Pakistan reaches agreement with IMF after months of discussions; to get USD 6 billion over 3 yrs

After months of discussions and negotiations, cash-strapped Pakistan reached an agreement with the International Monetary Fund on a bailout package on Sunday, under which it will receive USD 6 billion over three years,

Pakistan reaches agreement with IMF after months of discussions, to get USD 6 billion over 3 yrs
An International Monetary Fund (IMF) mission led by Ernesto Ramirez Rigo visited Islamabad from April 29 to May 11 to discuss IMF support for the authorities’ economic reform program.
By: ABP News Bureau
Updated: 13 May 2019 07:50 AM
HIGHLIGHTS
  • Pakistan will receive USD 6 billion over three years
  • Islamabad will also receive $2-3 billion from World Bank, ADB and others
  • The programme aims to support the authorities’ strategy for stronger and more balanced growth
New Delhi: After months of discussions and negotiations, cash-strapped Pakistan reached an agreement with the International Monetary Fund on a bailout package on Sunday, under which it will receive USD 6 billion over three years,  country’s adviser to Prime Minister on Finance, Revenue and Economic Affairs, Dr Abdul Hafeez Shaikh announced.

While making the announcement on state-run PTV News, Shaikh said that a staff-level agreement has been reached between Pakistan and the IMF and that Pakistan would receive dollar 6 billion worth of assistance under the IMF programme over a period of three years, Dawn reported.


The staff-level agreement now awaits a formal approval by the International Monetary Fund (IMF) board of directors in Washington, it said.

Islamabad will also receive $2-3 billion from World Bank, ADB and others, the report said.

An International Monetary Fund (IMF) mission led by Ernesto Ramirez Rigo visited Islamabad from April 29 to May 11 to discuss IMF support for the authorities’ economic reform program.

“This agreement is subject to IMF management approval and to approval by the Executive Board, subject to the timely implementation of prior actions and confirmation of international partners’ financial commitments,” Ramirez Rigo stated.

“The programme aims to support the authorities’ strategy for stronger and more balanced growth by reducing domestic and external imbalances, improving the business environment, strengthening institutions, increasing transparency, and protecting social spending,” he said.

Ramirez Rigo said: “Pakistan is facing a challenging economic environment, with lackluster growth, elevated inflation, high indebtedness, and a weak external position. This reflects the legacy of uneven and procyclical economic policies in recent years aiming to boost growth, but at the expense of rising vulnerabilities and lingering structural and institutional weaknesses”.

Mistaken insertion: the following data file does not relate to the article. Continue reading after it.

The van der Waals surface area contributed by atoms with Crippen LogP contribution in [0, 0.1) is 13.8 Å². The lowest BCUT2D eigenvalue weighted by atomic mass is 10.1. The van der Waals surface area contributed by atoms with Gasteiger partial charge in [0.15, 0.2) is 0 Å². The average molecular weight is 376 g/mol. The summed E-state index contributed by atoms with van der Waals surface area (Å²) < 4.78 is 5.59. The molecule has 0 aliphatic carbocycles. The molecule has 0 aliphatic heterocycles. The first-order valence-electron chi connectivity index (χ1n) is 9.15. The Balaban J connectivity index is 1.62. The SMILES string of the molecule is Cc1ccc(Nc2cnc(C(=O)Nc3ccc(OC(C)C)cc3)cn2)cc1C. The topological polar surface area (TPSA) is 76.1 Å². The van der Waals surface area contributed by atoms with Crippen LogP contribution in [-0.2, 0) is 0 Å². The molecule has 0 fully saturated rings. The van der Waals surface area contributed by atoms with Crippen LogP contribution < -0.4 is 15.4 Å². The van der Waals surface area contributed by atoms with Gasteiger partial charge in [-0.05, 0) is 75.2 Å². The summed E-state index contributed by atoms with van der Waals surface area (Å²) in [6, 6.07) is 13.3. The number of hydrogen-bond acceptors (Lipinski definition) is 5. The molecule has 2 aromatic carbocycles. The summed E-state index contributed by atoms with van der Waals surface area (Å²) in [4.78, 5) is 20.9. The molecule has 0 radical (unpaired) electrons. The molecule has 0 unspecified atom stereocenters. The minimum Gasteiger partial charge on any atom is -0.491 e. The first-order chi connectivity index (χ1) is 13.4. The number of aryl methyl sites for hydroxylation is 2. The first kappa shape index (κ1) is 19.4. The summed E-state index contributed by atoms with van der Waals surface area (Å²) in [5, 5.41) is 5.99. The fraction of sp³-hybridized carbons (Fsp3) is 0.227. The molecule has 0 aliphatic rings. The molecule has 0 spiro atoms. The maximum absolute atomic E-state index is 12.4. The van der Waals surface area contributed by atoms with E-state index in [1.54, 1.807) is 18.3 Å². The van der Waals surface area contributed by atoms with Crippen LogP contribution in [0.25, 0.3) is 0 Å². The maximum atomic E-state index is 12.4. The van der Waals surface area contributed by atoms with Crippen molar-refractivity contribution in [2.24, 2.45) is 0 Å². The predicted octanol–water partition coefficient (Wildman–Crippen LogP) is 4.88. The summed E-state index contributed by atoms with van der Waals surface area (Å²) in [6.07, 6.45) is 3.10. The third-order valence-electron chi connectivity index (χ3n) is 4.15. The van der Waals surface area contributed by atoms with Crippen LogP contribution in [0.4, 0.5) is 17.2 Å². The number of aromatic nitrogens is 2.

“The authorities recognize the need to address these challenges, as well as to tackle the large informality in the economy, the low spending in human capital, and poverty,” he said.

The agreement was reached after marathon talks which started on April 29. Initially the agreement was expected to be made by May 7 but it was delayed until May 10. The final outcome was further delayed after Prime Minister Imran Khan objected to some of the stringent conditions by the IMF. The talks were extended to continue over the weekend and were capped on Sunday.

Earlier, the Pakistan government was ambivalent about the IMF package due to the expected tough conditions.

The finance ministry approached the IMF in August 2018 for a bailout package when the Imran Khan government took over.

Khan changed the entire economic team including the finance minister, chief of State Bank of Pakistan (SBP) and head of Federal Bureau of Revenue (FBR) under criticism for failure to improve the economy.

The new team included Shaikh who is the de-facto finance minister and appointment of Dr Reza Baqir as Governor of the SBP, while a known tax consultant Shabbar Zaidi was made as chairman of the FBR.

Baqir was serving as the IMF country head in Egypt before moving to Pakistan. He would be one of the two signatories along with Shaikh on the final agreement with the IMF.

It led Opposition to denounce the talks as "IMF versus IMF" to secure a deal that would favour the IMF.

Experts have warned that the package will bring a tsunami of economic hardships for common people, including high prices of good and utilities including gas and electricity, more increase in fuel prices and further devaluation of rupee.

The latest deal would be the 22nd bailout package since Pakistan became member of the IMF in 1950.

(additional inputs from PTI)

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